Tuesday, September 28, 2010

Understanding Seasonal Context

One of the most difficult concepts to grasp in Rotisserie is how much value can change from season to season, based upon league context.

Over at Fangraphs, Mike Axisa wrote about Hanley Ramirez's season and had this to say:
A late surge had Ramirez’s season line sitting at .300/.378/.475 (.373 wOBA) with 21 homers and 32 steals before elbow issues ended his season prematurely. It’s certainly fine production, but a notch below what he had done while posting consecutive seven-plus win seasons in 2008 and 2009.
Of course, offense is down around the league, something like 4.6% (ballpark figure). Ramirez’s offensive production is down around 10-14%, so it’s not just a matter of the decline in overall offense projecting itself onto him.

This type of analysis is fine from a Wins-Above-Replacement value standpoint. But if you're playing Rotisserie, you really want to know exactly how much offense is down so that you know how much Ramirez is worth.

2010 average National League auction hitter: 10.77 HR, 45.46 RBI, 6.47 SB, 47.49 R, .266 BA
2009 average National League auction hitter: 11.4 HR, 47.65 RBI, 6.53 SB, 49.54 R, .270 BA.

It doesn't sound like a lot, but the 2009 average hitter was statistically better than the 2010 average hitter. How did this impact Hanley's value?

2010 Hanley Ramirez: 543 AB, 21 HR, 76 RBI, 32 SB, 92 R, .300 BA. 2010: $34. 2009: $33.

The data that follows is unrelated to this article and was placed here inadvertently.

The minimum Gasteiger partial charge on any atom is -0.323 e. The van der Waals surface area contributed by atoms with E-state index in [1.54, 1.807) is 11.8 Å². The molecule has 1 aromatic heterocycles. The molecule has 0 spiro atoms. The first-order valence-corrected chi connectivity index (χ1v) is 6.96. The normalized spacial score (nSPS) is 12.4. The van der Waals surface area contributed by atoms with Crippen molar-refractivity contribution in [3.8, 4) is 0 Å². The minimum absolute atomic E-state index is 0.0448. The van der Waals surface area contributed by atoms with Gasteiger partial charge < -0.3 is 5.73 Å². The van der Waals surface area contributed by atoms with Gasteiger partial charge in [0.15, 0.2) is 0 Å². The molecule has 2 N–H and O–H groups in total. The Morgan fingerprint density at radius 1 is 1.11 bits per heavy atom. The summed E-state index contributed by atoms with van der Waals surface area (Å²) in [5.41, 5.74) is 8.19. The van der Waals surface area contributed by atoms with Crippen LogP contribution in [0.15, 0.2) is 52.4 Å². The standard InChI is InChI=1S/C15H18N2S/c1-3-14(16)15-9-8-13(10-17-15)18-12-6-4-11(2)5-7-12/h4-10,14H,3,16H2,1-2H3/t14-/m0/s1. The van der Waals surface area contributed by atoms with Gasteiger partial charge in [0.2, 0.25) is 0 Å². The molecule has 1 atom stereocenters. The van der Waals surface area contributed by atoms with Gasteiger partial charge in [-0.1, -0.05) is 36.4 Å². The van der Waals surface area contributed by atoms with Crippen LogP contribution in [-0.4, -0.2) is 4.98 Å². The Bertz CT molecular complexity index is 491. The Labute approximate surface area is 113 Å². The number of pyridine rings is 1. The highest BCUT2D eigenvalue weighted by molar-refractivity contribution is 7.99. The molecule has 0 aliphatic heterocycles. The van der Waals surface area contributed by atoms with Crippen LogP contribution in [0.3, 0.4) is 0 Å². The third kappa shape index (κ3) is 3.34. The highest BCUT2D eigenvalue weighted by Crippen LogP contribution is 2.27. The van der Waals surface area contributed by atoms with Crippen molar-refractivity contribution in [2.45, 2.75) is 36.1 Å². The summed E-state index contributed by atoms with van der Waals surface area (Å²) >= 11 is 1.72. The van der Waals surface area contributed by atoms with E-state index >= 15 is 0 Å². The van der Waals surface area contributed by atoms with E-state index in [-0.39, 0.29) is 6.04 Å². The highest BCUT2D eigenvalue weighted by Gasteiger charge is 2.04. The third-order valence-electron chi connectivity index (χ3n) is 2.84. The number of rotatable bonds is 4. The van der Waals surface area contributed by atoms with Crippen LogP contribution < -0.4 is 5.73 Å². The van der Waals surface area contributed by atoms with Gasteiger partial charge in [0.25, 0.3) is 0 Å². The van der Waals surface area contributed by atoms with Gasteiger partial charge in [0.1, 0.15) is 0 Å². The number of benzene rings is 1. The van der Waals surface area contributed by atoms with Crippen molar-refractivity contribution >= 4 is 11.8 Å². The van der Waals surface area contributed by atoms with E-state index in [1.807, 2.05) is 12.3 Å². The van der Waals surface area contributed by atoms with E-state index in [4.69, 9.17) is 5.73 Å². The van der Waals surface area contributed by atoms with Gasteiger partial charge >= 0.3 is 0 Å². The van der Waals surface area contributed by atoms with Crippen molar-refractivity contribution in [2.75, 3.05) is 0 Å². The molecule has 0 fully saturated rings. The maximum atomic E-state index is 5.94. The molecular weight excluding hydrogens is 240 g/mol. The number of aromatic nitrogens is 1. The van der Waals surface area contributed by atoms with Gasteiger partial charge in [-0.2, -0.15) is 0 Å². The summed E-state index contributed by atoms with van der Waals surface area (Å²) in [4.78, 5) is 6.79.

In 2009's context, Hanley would have been worth $1 less.

The shift from hitting to pitching has been much more significant in the American League:

2010 average American League auction hitter: 10.86 HR, 45.95 RBI, 7.07 SB, 47.63 R, .265 BA
2009 average American League auction hitter: 13.35 HR, 52.88 RBI, 7.67 SB, 54.29 R, .271 BA.

The drop for the average hitter purchased in A.L. auctions this year was precarious. Where Hanley gained a $1, it was a much more significant gain for this year's best American League hitters.

2010 Miguel Cabrera: 548 AB, 38 HR, 126 RBI, 3 SB, 111 R, .328 BA. 2010: $39. 2009: $33.

That is not a misprint. Cabrera's 2010 numbers would have been worth a full $6 less in 2009.

The same principle works in the other direction. Cabrera's 2009 (611 AB, 34 HR, 103 RBI, 6 SB, 96 R, .324 BA) was worth a mere $31 in the 2009 formula. Those stats would have been worth $36 this year.

Two elite players, two different conclusions. In the National League, Ramirez's season - while slightly better than it would have been in 2009's context - was still a downer. In the American League, Cabrera had a much better year this year than he did in 2009...even though the raw numbers are extremely similar.

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